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Technical Paper

Phenomena that Determine Knock Onset in Spark-Ignition Engines

Experiments were carried out to collect in-cylinder pressure data and microphone signals from a single-cylinder test engine using spark timingsbefore, at, and after knock onset for toluene reference fuels. The objective was to gain insight into the phenomena that determine knock onset, detected by an external microphone. In particular, the study examines how the end-gas autoignition process changes as the engine's spark timing is advanced through the borderline knock limit into the engine's knocking regime. Fast Fourier transforms (FFT) and bandpass filtering techniques were used to process the recorded cylinder pressure data to determine knock intensities for each cycle. Two characteristic pressure oscillation frequencies were detected: a peak just above 6 kHz and a range of peaks in the 15-22 kHz range. The microphone data shows that the audible knock signal has the same 6 kHz peak.
Journal Article

The Underlying Physics and Chemistry behind Fuel Sensitivity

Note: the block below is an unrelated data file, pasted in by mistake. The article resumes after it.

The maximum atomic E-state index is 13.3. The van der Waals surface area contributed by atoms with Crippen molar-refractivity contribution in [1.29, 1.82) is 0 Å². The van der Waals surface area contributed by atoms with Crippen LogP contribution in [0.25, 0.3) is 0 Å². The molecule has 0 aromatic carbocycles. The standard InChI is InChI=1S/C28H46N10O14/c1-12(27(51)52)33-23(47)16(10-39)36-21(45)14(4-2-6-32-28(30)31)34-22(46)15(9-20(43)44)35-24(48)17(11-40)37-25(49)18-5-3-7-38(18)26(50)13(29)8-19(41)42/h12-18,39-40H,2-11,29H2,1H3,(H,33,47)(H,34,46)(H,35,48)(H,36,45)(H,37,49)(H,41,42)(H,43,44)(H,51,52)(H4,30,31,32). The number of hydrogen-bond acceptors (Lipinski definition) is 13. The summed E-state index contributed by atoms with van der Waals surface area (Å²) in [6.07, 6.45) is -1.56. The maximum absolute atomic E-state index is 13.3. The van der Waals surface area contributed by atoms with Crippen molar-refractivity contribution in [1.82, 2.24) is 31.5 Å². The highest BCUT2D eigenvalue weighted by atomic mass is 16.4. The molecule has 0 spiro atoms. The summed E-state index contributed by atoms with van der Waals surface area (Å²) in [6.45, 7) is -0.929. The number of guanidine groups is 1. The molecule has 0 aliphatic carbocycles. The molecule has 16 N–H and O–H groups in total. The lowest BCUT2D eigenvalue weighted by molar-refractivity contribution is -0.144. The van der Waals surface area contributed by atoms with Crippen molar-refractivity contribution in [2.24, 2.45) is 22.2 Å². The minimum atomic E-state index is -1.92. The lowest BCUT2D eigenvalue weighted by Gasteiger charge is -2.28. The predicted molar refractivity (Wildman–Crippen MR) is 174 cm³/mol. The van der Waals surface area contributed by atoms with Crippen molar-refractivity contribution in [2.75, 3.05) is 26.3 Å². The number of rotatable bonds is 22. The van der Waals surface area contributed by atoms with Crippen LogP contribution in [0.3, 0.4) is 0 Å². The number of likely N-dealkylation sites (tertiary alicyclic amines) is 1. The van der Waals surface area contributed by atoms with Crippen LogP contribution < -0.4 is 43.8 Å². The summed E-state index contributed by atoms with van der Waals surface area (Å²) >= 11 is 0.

Recent studies have shown that for a given RON, fuels with a higher sensitivity (RON-MON) tend to have better antiknock performance at most knock-limited conditions in modern engines. The underlying chemistry behind fuel sensitivity was therefore investigated to understand why this trend occurs. Chemical kinetic models were used to study fuels of varying sensitivities; in particular their autoignition delay times and chemical intermediates were compared. As is well known, non-sensitive fuels tend to be paraffins, while the higher sensitivity fuels tend to be olefins, aromatics, diolefins, napthenes, and alcohols. A more exact relationship between sensitivity and the fuel's chemical structure was not found to be apparent. High sensitivity fuels can have vastly different chemical structures. The results showed that the autoignition delay time (τ) behaved differently at different temperatures. At temperatures below 775 K and above 900 K, τ has a strong temperature dependence.